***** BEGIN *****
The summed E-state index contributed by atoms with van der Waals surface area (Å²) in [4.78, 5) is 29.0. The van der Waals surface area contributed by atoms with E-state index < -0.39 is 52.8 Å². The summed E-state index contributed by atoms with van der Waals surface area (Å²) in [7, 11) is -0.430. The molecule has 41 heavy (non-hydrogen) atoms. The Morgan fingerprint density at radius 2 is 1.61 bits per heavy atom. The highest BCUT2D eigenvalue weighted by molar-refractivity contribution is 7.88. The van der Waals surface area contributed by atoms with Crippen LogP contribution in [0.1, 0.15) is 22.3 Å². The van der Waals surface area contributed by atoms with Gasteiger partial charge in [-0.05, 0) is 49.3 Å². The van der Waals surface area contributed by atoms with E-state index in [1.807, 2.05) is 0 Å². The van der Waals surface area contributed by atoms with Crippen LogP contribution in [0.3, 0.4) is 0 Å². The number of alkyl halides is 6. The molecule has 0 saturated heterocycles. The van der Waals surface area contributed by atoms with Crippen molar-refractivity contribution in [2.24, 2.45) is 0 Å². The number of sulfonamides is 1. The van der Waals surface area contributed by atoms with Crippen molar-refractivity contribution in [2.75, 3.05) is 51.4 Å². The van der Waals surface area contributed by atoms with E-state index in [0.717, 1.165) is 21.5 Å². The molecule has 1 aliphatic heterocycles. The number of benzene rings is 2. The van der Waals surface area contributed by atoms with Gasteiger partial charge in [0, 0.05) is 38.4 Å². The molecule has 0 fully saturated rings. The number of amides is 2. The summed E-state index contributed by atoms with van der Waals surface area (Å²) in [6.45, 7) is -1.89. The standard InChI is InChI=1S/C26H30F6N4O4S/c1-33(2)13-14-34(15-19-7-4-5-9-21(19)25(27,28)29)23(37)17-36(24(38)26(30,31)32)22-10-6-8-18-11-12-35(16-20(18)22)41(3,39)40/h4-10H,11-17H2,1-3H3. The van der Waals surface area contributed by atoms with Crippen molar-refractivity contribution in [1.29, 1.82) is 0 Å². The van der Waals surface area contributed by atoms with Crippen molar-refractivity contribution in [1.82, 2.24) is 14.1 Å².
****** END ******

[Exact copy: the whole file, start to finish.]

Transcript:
The summed E-state index contributed by atoms with van der Waals surface area (Å²) in [4.78, 5) is 29.0. The van der Waals surface area contributed by atoms with E-state index < -0.39 is 52.8 Å². The summed E-state index contributed by atoms with van der Waals surface area (Å²) in [7, 11) is -0.430. The molecule has 41 heavy (non-hydrogen) atoms. The Morgan fingerprint density at radius 2 is 1.61 bits per heavy atom. The highest BCUT2D eigenvalue weighted by molar-refractivity contribution is 7.88. The van der Waals surface area contributed by atoms with Crippen LogP contribution in [0.1, 0.15) is 22.3 Å². The van der Waals surface area contributed by atoms with Gasteiger partial charge in [-0.05, 0) is 49.3 Å². The van der Waals surface area contributed by atoms with E-state index in [1.807, 2.05) is 0 Å². The van der Waals surface area contributed by atoms with Crippen LogP contribution in [0.3, 0.4) is 0 Å². The number of alkyl halides is 6. The molecule has 0 saturated heterocycles. The van der Waals surface area contributed by atoms with Crippen molar-refractivity contribution in [2.24, 2.45) is 0 Å². The number of sulfonamides is 1. The van der Waals surface area contributed by atoms with Crippen molar-refractivity contribution in [2.75, 3.05) is 51.4 Å². The van der Waals surface area contributed by atoms with E-state index in [0.717, 1.165) is 21.5 Å². The molecule has 1 aliphatic heterocycles. The number of benzene rings is 2. The van der Waals surface area contributed by atoms with Gasteiger partial charge in [0, 0.05) is 38.4 Å². The molecule has 0 fully saturated rings. The number of amides is 2. The summed E-state index contributed by atoms with van der Waals surface area (Å²) in [6.45, 7) is -1.89. The standard InChI is InChI=1S/C26H30F6N4O4S/c1-33(2)13-14-34(15-19-7-4-5-9-21(19)25(27,28)29)23(37)17-36(24(38)26(30,31)32)22-10-6-8-18-11-12-35(16-20(18)22)41(3,39)40/h4-10H,11-17H2,1-3H3. The van der Waals surface area contributed by atoms with Crippen molar-refractivity contribution in [1.29, 1.82) is 0 Å². The van der Waals surface area contributed by atoms with Crippen molar-refractivity contribution in [1.82, 2.24) is 14.1 Å².